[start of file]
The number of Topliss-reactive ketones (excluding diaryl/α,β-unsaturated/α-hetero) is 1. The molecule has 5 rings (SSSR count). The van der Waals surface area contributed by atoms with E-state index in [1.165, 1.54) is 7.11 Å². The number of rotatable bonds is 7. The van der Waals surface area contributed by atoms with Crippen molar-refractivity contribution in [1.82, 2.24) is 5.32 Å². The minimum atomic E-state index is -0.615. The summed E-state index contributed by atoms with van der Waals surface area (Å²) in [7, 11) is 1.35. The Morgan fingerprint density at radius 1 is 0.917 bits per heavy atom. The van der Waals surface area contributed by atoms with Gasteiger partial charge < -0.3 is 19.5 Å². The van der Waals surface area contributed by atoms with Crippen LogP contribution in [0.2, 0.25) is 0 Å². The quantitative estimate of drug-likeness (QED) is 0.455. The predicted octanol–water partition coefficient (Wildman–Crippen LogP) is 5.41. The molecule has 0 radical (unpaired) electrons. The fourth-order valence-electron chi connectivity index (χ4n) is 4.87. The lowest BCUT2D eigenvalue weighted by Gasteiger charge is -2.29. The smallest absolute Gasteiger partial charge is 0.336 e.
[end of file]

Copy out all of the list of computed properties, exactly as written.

The number of Topliss-reactive ketones (excluding diaryl/α,β-unsaturated/α-hetero) is 1. The molecule has 5 rings (SSSR count). The van der Waals surface area contributed by atoms with E-state index in [1.165, 1.54) is 7.11 Å². The number of rotatable bonds is 7. The van der Waals surface area contributed by atoms with Crippen molar-refractivity contribution in [1.82, 2.24) is 5.32 Å². The minimum atomic E-state index is -0.615. The summed E-state index contributed by atoms with van der Waals surface area (Å²) in [7, 11) is 1.35. The Morgan fingerprint density at radius 1 is 0.917 bits per heavy atom. The van der Waals surface area contributed by atoms with Gasteiger partial charge < -0.3 is 19.5 Å². The van der Waals surface area contributed by atoms with Crippen LogP contribution in [0.2, 0.25) is 0 Å². The quantitative estimate of drug-likeness (QED) is 0.455. The predicted octanol–water partition coefficient (Wildman–Crippen LogP) is 5.41. The molecule has 0 radical (unpaired) electrons. The fourth-order valence-electron chi connectivity index (χ4n) is 4.87. The lowest BCUT2D eigenvalue weighted by Gasteiger charge is -2.29. The smallest absolute Gasteiger partial charge is 0.336 e.